Personality

Personality is the outcome of genetic predispositions of certain behavior influenced by environment. Pinkham writes that children of high self-esteem who have favorable and positive views of adults are able to meet the demands of dental appointments more easily than children with poor self esteem and unfavorable views of adults. Poverty, dysfunctional family life and abuse can lead to these findings.6

Additional Factors Influencing Behavior in the Dental Office

In addition to the developmental, genetic and environmental influences on child behavior in the dental office other factors may come into play.

Fear

The etiology of dental fear in children is multifactorial and a product of previous experiences, generalized fear and family (parent, sibling) anxiety regarding dental treatment.7 Dental fear has been found in most but not all misbehaving patients.4 Dental fear has been attributed to lack of trust in the dentist and lack of control over a traumatic event. Dental injection was the most feared procedure followed by “drilling” and “tooth scaling. Dental fear and anxiety has also been linked to increased general fears such as fear of heights, flying, claustrophobia and multiple other fears.8,9

Demographics

Studies have shown the negative behavior in the dental office is most intense in younger children and decreases as children become older. Some studies have found no difference in dental anxiety and gender, while others have found increased anxiety in females.10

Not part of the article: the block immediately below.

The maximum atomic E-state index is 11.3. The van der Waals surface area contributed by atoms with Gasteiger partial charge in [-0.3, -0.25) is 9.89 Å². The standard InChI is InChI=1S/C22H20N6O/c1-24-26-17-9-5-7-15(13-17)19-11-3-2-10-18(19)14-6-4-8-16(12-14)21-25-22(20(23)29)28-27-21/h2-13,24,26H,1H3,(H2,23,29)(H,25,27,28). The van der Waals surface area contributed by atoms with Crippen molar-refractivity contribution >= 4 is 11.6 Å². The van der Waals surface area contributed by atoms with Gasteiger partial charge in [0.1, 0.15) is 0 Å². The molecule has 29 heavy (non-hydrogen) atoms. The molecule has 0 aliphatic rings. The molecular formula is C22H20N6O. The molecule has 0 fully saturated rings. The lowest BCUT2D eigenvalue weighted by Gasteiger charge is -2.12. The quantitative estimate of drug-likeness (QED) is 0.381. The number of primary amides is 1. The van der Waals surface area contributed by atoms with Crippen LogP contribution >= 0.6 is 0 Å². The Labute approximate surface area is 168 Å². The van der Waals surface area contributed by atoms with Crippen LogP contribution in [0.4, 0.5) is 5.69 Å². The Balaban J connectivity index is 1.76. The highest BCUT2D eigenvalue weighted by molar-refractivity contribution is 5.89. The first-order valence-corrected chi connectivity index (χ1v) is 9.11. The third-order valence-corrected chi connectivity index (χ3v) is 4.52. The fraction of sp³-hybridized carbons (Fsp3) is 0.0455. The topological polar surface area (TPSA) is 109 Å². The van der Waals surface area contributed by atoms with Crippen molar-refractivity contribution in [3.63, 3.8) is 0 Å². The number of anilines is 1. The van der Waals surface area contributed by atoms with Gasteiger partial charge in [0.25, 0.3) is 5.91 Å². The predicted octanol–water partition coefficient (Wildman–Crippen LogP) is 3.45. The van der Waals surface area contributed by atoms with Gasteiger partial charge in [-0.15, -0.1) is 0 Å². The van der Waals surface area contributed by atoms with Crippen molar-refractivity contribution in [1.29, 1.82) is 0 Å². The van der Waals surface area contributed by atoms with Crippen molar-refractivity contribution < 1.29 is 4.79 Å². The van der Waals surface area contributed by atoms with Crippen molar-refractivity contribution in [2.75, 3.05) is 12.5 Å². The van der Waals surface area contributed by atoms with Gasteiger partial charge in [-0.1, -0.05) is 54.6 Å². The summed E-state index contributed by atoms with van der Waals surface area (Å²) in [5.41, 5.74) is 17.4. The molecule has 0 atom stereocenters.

Children may be influenced by their cultural background once they reach the cognitive development stage.8

Some studies have linked dental anxiety and behavior management problems with socioeconomic status and household characteristics, although others have not.4,11

Pain

Children in pain will almost always exhibit behavior management problems. Pain has sensory, emotional, cognitive, and behavioral components that are interrelated with environmental, developmental, sociocultural and contextual factors. It is important to take reports of pain seriously and counterproductive to argue with the child that a sensation is uncomfortable but does not hurt or they are just feeling pressure.12,13

For the purpose of this course, the author will divide the youngest patients (under three years of age) into two categories: the child that does not possess or has limited ability to communicate with others (usually under 18 months) and the child possessing the ability to communicate with others.